Standard Daylight Time??!!
anamaria at GRINNELL.BERKELEY.EDU
Wed Jul 17 22:46:48 CDT 1996
> Date: Wed, 17 Jul 1996 19:45:30 -0600 (MDT)
> From: Jerry Bricker <lcjbrick at antelope.wcc.edu>
[was] Subject: Re: Value of 'naming'
> I wonder if Standard Daylight Time went over well with the world's
> various inhabitants when it was first introduced.
> ... a system clearly devised to service an
> entire planet. Are we talking about anything less when proposing
> standardized common names?
Not at all. I love analogies --they're so full of holes. As we look
around the world, we find that lots of people don't use or need the
clock to run their day. Lots more do run by the clock. Funny thing is,
in different parts of the world, the same clock times mean different
things; or to put it another way, people do the same sorts of things at
different times of the day; they have retained their basic cultural
habits, e.g., of calling 9 o'clock at night "dinner time" in one place
and "bedtime" in another; of calling 6am "too early" in some places and
"too late" in other places.
But, we drift....
> Local names will certainly go by the
I guess I wouldn't argue with that --regional cuisine is going the
same way. Regional accents ditto. Soon, we'll all be one big happy
homogeneous, dull family. Sure is something to look forward to.
> Isn't that the reason for the standardization?
Perhaps that ("a system to serve the entire planet") is why we all
agree that the international codes and schemes of nomenclature have some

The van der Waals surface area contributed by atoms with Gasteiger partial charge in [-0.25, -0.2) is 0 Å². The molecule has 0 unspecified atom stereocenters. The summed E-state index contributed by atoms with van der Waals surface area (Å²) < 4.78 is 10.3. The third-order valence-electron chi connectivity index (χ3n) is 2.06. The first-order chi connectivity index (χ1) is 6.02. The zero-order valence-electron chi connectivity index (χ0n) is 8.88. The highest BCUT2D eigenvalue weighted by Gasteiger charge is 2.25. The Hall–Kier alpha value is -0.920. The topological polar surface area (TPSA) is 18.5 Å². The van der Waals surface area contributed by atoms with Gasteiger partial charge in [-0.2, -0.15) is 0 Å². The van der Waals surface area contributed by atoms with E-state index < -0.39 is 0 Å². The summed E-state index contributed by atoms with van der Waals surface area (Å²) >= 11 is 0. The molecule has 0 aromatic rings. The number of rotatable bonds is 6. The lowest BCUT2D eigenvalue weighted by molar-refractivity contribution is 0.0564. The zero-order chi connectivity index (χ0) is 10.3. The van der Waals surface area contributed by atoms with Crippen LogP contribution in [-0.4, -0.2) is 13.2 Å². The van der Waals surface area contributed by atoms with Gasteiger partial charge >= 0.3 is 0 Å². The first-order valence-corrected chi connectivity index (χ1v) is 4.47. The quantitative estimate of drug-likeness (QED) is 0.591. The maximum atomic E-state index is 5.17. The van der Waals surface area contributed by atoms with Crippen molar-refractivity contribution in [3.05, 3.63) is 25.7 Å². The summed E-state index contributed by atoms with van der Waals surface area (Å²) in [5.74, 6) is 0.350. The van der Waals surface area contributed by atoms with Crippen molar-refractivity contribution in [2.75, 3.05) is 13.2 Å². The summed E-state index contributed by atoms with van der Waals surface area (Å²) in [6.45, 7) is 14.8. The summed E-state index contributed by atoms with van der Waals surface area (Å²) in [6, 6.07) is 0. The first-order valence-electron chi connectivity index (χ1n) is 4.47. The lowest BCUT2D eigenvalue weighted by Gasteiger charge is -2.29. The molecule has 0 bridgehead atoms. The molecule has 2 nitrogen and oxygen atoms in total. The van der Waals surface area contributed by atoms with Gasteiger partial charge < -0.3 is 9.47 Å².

merit. But I don't hear anyone suggesting, until now, that we should
also have a world-wide standardization of common names?! Like someone
asked earlier --which language? Now, if what you really meant was let's
just have one and only one name for everthing, where the common and
scientific names coincide one to one, and are suggesting that such a
world will be a better place to live, I say MacDonalds on you.
> I suggest that
> taking the long view (one to two centuries) is what is involved here.
One world, one language, one people. Again, I say no thanks.
> course, we Americans (most of the recent contributers to this thread)
> can't imagine such a commitment due to our politician's and public
> servant's unwillingness to commit to an issue for more than the latest
Politics is hardly the issue we've been arguing. We've been arguing the
issue of whether it is wise to foment the abandonment of yet another
dimension of cultural and experiential differences that a one-name
system would bring to the world (specifically, the issue of what to
teach our children, wherever they come from). Monoculture is certainly
not something that "Americans" have a monopoly on (except in the many
foolish agricultural/forestry practices that have been a recent past
tradition), nor are Americans in the rightful position to ask the rest
of the world (including Kentucky, Maine, the Florida panhandle, the
Navaho Nation, the Kogi, etc) to abandon their linguistic cultures.
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